It takes place around 1350-1400. (After the last documented voyage from the New World to Iceland in 1347.) Viking ships didn't have lifeboats.

The fishing boat has a sail, built by the same principles of shipbuilding as the viking ships. (Actually, it would be a knarr (or cargo ship), not a longboat, for an ocean crossing.)

I could make the skiff as large as a four-man boat, but I thought that would be more difficult for a single person to manage. Maybe I'm wrong.

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MartinV
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When a single man crew in involved, any sea voyage is more or less suicidal. So what you're saying only makes sense if there are very high stakes at hand.
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Meredith
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Well, I think they're high.

It is possible that I could have him pick up one or two others to go with him, possibly in Greenland. I'm mulling that one over.

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extrinsic
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I am a mariner, probaby one of my stronger passions. A main concern I'd have with a small fishing skiff crossing open ocean is whether it's got an open cockpit. Waves swamping small open boats is a major oceanic hazard. An enclosed cockpit or cabin and a respectable bilge pump for bailing would suffice for a short, solo-handed open ocean crossing circa fourteenth century nautical technology. Yes, credible.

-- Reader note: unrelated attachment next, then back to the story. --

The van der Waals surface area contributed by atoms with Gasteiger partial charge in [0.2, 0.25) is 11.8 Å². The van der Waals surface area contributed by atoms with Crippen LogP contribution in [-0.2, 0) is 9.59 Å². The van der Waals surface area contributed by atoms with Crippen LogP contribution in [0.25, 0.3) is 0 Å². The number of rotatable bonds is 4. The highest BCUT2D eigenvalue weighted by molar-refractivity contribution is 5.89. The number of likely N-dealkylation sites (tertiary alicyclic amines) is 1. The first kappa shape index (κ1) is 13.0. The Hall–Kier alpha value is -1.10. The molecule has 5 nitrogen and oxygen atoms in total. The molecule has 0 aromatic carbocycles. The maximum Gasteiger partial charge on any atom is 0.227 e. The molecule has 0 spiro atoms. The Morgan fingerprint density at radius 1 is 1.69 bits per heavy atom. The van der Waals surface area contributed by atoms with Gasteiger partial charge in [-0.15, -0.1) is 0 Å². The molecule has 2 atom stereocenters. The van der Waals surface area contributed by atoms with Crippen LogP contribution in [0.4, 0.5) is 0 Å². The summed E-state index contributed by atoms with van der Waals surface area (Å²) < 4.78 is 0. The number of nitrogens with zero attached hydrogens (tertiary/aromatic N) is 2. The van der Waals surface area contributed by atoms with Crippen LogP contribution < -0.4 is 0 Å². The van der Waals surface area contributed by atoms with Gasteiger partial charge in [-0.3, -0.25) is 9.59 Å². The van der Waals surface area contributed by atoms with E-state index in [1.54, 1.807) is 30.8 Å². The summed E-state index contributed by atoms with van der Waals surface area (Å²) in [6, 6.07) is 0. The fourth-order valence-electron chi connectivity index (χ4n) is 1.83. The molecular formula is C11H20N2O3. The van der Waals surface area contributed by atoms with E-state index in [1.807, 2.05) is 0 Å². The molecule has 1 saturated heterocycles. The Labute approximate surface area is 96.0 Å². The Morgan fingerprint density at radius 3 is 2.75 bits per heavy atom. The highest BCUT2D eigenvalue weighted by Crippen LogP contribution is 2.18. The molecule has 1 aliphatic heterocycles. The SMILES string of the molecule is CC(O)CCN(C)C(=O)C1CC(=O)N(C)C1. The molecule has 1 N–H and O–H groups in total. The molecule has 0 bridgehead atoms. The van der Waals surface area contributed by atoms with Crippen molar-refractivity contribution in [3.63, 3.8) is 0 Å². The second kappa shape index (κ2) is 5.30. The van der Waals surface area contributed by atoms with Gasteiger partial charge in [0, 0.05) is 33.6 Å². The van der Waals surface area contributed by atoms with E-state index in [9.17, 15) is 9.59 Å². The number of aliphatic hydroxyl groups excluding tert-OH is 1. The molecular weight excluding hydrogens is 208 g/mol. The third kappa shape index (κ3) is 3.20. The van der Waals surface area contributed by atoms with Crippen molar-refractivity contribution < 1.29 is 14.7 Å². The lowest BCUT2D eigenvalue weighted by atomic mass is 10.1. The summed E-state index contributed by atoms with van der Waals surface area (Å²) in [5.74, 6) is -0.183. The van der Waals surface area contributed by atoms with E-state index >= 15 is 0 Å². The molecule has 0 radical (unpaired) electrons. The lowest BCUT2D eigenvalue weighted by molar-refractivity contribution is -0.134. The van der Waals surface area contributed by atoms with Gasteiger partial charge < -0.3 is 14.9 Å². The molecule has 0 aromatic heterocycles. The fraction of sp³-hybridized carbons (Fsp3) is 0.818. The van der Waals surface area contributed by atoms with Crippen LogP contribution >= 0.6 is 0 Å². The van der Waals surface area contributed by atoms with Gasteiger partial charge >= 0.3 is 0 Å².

The current Atlantic crossing record is held by Hugo Vilhen's purpose-built Father's Day, five feet, four inches, 1993, in 106 days, from Newfoundland to Falmouth. He reported thirty-foot waves that rolled his capsule-like boat, about the size of a bathtub.

A twenty-seven foot sailing skiff with a square sail, lateen rigged, and a mostly enclosed deck would be about the smallest sailboat I'd care to take into the unknown. However, I've been several miles offshore paddling a twelve-foot open canoe.

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Meredith
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quote:
Originally posted by extrinsic:
I am a mariner, probaby one of my stronger passions. A main conern I'd have with a small fishing skiff crossing open ocean is whether it's got an open cockpit. Swamping small open boats is a major oceanic hazard. An enclosed cockpit or cabin and a respectable bilge pump for bailing would suffice for a short, solo-handed open ocean crossing circa fourteenth century nautical technology. Yes, credible.

The current Atlantic crossing record is held by Hugo Vilhen's purpose-built Father's Day, five feet, four inches, 1993, in 106 days, from Newfoundland to Falmouth. He reported thirty-foot waves that rolled his capsule-like boat, about the size of a bathtub.